Carrying anxiety (or depression) by yourself becomes a habit when you grow up in an environment that enables you to carry the baggage solo. You forget that there’s an option or you’re not yet aware that there’s an option to practice vulnerability and trust. There’s an option to reach out. A healthy, sound relationship requires it of you to reach out to your partner.

I use to think that if my partner’s love for me was authentic, he would notice when I’m feeling out of sorts and that would cue him to reassure me in some way; if he didn’t catch on and offer care and support, I would get upset. Your partner can’t read your mind (and really, would you want them to?) and regardless of how obvious you think your situation is on the outside, it’s best to be upfront and proactive. Help your partner support you by telling them what you need of them. I assure you, they want to know. Your partner wants to support you. Depression tells you that no one wants to support you. Don’t listen. You and your partner will take turns leaning into eachother. That’s how it works.

Clinical Psychologist and author Dr. Sue Johnson wrote in her book, “Hold Me Tight“, “When safe connection seems lost, partners go into fight-or-flight mode… Most fights are really protests over emotional disconnection.”

I know it can be difficult when depression is visiting because the depressed partner, by nature of the illness, is unable to give as much to the relationship as they are able when they’re feeling OK. That’s OK. Kevin and I have acknowledged that and it (along with his kind and gentle soul) has given me permission to give myself permission to not feel guilty about the temporary imbalance. When I’m not under depression’s spell…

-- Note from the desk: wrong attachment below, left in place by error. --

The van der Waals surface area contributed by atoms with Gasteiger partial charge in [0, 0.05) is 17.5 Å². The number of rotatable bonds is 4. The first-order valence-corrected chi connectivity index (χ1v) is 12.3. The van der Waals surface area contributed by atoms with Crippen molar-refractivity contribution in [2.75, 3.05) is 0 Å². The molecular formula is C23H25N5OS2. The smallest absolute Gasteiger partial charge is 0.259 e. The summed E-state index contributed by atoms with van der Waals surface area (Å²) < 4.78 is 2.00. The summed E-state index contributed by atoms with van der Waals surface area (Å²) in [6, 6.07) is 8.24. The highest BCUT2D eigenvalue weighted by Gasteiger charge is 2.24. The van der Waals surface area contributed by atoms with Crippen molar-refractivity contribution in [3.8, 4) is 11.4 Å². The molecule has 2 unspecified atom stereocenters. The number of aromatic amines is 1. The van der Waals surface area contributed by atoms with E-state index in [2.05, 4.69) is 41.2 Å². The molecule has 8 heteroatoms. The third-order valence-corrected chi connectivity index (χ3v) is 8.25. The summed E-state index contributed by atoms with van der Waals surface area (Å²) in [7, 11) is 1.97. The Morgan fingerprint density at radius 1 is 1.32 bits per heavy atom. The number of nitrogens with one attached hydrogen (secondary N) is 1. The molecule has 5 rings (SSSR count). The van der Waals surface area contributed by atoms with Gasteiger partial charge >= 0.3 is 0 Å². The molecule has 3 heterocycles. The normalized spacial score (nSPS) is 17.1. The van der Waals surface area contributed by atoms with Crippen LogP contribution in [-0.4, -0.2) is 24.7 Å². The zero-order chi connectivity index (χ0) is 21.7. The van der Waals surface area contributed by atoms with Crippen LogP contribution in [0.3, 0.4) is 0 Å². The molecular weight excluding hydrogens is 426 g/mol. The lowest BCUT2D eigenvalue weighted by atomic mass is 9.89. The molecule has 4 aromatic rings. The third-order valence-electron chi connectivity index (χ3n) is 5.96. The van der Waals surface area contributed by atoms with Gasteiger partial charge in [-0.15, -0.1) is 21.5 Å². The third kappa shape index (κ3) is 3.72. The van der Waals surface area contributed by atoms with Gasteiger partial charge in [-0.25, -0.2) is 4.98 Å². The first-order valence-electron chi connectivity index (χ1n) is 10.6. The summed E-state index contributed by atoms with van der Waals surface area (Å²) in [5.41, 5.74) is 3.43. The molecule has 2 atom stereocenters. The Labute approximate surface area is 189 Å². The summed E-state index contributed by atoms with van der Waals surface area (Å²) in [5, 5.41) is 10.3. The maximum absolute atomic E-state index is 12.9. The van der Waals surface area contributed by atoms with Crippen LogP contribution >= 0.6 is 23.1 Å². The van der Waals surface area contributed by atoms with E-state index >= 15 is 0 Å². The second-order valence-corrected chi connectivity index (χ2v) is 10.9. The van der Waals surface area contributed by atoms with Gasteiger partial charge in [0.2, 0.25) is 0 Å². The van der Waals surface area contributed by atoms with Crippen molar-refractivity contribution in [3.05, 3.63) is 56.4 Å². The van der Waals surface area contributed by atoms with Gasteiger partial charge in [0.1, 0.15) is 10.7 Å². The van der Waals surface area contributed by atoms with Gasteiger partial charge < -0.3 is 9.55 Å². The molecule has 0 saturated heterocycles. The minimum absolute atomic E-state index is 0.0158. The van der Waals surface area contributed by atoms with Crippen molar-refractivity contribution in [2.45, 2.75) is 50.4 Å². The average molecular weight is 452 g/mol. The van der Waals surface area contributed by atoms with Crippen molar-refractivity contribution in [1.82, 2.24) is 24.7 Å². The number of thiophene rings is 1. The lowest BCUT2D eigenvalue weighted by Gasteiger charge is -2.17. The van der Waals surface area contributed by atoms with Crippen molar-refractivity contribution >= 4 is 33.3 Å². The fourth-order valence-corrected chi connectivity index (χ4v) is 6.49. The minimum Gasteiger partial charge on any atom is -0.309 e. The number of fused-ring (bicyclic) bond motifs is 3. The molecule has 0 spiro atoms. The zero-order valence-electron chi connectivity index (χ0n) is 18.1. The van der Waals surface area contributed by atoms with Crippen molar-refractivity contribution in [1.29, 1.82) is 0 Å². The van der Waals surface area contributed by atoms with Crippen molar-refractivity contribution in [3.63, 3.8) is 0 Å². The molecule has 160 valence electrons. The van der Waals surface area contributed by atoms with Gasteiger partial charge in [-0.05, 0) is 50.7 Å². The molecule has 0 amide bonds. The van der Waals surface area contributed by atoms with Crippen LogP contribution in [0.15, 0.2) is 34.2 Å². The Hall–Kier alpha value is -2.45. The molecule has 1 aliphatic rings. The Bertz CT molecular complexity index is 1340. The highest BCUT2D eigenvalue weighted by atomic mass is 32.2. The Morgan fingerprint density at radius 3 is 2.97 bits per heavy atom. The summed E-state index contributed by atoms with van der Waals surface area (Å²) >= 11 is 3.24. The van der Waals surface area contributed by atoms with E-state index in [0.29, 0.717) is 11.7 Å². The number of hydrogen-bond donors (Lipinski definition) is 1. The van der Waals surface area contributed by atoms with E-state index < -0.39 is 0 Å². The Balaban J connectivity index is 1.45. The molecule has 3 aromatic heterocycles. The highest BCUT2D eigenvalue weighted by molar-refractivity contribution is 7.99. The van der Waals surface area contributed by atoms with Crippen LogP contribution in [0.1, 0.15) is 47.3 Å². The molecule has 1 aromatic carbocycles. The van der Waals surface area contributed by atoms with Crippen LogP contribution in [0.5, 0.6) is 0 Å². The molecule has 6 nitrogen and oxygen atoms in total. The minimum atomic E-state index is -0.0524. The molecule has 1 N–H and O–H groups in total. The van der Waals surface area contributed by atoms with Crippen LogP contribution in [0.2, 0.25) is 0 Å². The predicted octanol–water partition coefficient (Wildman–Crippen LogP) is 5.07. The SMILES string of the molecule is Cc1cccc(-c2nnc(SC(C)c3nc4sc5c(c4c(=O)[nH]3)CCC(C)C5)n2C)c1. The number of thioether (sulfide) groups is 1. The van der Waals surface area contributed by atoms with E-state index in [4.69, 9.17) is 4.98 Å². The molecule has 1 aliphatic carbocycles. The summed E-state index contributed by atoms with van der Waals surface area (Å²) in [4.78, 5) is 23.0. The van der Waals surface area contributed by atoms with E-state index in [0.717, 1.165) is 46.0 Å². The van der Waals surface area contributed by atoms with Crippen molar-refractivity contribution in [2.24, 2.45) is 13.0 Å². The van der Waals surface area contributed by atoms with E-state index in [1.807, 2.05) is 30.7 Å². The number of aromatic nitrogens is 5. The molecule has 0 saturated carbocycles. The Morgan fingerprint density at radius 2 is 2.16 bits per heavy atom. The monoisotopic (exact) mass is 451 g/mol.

…these are some things that Kevin and I do to stay connected:

  • Take walks together with Fuzz after breakfast (I try to force myself out of bed to do this when depressed – it may only be a 10 minute walk but it makes a huge difference)
  • Leave surprise love notes for each other around the house (sometimes I sneak something into his lunch box)
  • Enjoy a weekly date night together – we met on a Wednesday, so those days are our weekiversary days (you don’t need to go out – sometimes we veg at home – it’s the time investment and being present with one another that matters most)
  • Massage each other (OK, sometimes the massage is a 2 minute shoulder massage in passing but any length of time is wonderful) – our favorite is trading foot massages facing each other on the couch
  • Pick up something from the grocery store that we didn’t put on the list but know the other likes – for Kevin, it’s Sour Patch Kids or bleu cheese, for me, it’s La Croix or gummy cherries
  • Kevin has my meds reminder on his phone as a backup in case I forget or miss my reminder alarm – he sends me reminder texts if we’re not together when it goes off
  • I refill or top off his water bottle if I see he’s running low

What are some things you and your partner do to stay connected?

***

Side note: I watched a video on The Mighty today that does a pretty good job of illustrating the experience of a depressive mind; the dizzying and self-deprecating internal world of a person with depression. (It looks like it’s not share-able. You can watch it below my most recent story about depression posted on The Mighty. I didn’t set up a plug for myself, I swear.) Share it with your partner, if you need. Reaching out means reaching out for resources, too. The internet is rife with stuff.